Simple secondary fermentation question

Discussion in 'General Beer Brewing Discussion' started by indewildemanfan, Dec 20, 2013.

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  1. Dec 20, 2013 #1

    indewildemanfan

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    When people talk about transferring to a secondary fermentor for a week or two before bottling, wouldnt the sugars be fermented out by the time of bottling and therefore the beer would stay flat?
     
  2. Dec 20, 2013 #2

    pittsy

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    If you do transfer to another vessel ( some don't bother) you don't add any extra fermentables (sugars) yet . This process is done to improve clarity and to have less sediment in vessel before bottling day , you would keep the vessel at room temp for a few days then if possible lower temp (cold) for a few days even a week . Then on bottling/keg day you would then transfer yet again to a 3rd vessel with sugar/water solution and then bottle.
     
  3. Dec 20, 2013 #3

    indewildemanfan

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    Thanks for clarifying!
     
  4. Dec 20, 2013 #4

    winnywood

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    When i do this i bring the temp back up to 20c a day before bottleing so secondary ferment can get going quicker.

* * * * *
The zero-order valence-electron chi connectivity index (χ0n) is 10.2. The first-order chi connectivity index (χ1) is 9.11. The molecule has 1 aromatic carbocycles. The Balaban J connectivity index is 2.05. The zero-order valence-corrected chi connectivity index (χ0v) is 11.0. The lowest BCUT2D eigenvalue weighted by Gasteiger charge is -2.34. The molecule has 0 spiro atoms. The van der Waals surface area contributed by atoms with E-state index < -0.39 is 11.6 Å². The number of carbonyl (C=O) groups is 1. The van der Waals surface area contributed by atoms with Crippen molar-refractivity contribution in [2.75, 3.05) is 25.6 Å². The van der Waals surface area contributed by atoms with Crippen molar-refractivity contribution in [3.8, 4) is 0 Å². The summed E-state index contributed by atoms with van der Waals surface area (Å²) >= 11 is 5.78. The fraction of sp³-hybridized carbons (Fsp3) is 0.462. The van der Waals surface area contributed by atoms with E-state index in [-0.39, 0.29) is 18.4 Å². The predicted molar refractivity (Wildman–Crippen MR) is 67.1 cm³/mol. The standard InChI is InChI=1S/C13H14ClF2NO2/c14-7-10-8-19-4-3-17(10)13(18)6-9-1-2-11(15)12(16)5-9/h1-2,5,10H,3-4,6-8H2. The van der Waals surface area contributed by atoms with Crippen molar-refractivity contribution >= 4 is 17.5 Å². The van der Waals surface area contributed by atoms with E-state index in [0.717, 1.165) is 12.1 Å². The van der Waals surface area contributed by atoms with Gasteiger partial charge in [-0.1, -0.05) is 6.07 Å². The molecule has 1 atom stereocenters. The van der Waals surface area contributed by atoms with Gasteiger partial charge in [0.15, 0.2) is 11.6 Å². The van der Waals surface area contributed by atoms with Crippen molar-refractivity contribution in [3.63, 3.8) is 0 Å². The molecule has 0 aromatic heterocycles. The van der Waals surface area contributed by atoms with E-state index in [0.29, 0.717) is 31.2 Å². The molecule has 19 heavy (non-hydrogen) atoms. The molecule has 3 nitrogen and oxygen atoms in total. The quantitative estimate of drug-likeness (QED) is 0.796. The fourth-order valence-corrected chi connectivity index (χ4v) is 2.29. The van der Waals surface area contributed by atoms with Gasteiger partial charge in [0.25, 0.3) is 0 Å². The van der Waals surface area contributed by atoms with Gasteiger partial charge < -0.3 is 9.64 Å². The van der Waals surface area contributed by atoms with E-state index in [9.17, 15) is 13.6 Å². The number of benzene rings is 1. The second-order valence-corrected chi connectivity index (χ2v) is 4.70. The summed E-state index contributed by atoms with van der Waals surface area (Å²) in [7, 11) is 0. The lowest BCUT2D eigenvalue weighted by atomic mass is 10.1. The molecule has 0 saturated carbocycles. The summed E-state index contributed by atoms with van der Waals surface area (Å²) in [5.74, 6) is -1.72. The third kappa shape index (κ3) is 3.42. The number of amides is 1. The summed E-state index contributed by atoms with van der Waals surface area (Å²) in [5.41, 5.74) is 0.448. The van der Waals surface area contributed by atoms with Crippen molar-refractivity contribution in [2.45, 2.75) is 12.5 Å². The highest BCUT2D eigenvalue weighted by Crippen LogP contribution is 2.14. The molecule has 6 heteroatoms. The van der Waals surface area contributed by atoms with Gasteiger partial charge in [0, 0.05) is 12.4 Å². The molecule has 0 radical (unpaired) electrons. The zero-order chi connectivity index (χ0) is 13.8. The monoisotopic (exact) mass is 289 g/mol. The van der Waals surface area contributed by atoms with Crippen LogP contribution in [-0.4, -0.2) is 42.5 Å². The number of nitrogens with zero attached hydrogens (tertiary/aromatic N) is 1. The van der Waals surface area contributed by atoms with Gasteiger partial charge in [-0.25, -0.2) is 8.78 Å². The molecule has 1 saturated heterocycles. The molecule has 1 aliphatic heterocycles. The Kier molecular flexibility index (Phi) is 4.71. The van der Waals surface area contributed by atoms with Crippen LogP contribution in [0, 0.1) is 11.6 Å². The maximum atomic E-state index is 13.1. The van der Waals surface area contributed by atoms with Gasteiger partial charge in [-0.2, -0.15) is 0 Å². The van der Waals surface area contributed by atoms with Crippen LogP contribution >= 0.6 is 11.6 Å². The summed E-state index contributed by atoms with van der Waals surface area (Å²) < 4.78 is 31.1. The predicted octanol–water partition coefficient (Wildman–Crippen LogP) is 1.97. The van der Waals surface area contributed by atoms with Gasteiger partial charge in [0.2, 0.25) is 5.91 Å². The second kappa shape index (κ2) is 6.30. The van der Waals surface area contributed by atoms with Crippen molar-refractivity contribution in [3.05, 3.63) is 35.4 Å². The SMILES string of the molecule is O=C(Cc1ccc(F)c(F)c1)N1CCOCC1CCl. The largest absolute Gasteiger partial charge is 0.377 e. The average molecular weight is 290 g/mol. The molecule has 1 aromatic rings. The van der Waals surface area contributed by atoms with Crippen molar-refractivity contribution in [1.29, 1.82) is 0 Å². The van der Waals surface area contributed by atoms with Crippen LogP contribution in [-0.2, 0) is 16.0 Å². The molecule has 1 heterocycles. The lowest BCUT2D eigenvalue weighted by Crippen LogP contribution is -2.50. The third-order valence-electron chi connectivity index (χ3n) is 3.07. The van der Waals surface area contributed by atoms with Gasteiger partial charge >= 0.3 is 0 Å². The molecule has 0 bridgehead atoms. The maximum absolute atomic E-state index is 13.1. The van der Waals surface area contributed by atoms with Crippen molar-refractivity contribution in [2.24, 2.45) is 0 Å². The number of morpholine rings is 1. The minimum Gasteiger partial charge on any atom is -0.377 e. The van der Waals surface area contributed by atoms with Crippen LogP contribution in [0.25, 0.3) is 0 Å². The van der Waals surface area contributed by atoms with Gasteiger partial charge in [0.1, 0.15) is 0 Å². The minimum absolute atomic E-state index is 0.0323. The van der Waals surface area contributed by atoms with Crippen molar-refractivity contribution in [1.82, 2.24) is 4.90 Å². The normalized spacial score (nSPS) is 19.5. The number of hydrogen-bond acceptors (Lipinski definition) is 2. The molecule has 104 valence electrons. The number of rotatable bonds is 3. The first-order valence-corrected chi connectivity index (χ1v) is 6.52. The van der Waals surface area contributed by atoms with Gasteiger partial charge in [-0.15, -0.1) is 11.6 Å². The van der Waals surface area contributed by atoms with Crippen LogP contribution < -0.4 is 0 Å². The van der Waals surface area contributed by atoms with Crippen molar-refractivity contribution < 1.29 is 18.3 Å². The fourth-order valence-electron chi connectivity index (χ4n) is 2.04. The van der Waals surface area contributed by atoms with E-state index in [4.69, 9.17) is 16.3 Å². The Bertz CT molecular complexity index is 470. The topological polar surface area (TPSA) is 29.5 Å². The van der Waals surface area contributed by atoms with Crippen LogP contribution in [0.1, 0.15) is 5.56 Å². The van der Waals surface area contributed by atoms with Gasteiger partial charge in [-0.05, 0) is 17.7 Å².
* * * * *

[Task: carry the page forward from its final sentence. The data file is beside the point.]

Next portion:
It also means that the place i do the secondary in i just have to maintain that temp and not have to bring 40+ bottles up to temp first.
    But it doesn't really matter as long as there is a nice warm spot for them.
     
  5. Dec 20, 2013 #5

    Maysie

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    I know this is a personal preference thing, but is a transferring into a 2nd FV to clear the brew really worth doing?

    I guess what I am asking is do most people do it or not bother?

    Apologies in advance if I have just started an argument... :whistle:
     
  6. Dec 20, 2013 #6

    robsan77

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    It's an age old question. I only move into another vessel if I'm dry hopping or need the old yeast slurry.
    It's more important for commercial brewers to get the beer off the yeast because in their larger vessels, there is more pressure on the yeast that can cause off flavours. Not a problem in a 5 gallon bucket.
     
  7. Dec 20, 2013 #7

    Maysie

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    Lovely job.
    I want to keep it simple if possible - particularly until I have got the hang of what I am doing.
     
  8. Dec 20, 2013 #8

    winnywood

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    Its not nessecery to do but favorable if.

    A. You are not or carn't bottle for a while i.e maybe your wife is in labour.

    B. You want very little sediment in your bottles.

    C. Your going to keg and force carb.

    I am starting to do it more because of answer B.

    Oh and on the wife in labour bit your beer takes priority so that was a bad example.
     
  9. Dec 20, 2013 #9

    Maysie

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    Does it make any odds if I will be storing mine in a barrel rather than bottles then?
     
  10. Dec 20, 2013 #10

    winnywood

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    If your using plastic kegs then not really a issue. because you just put your priming sugar in keg and transfer.
    If you want to move your keg around alot i.e take it to your mates then there maybe a advantage of getting less sediment.
    For bottleing i would say its worth doing because some beers produce a lot of sediment and it makes easier pouring.
     
  11. Dec 20, 2013 #11

    brewtim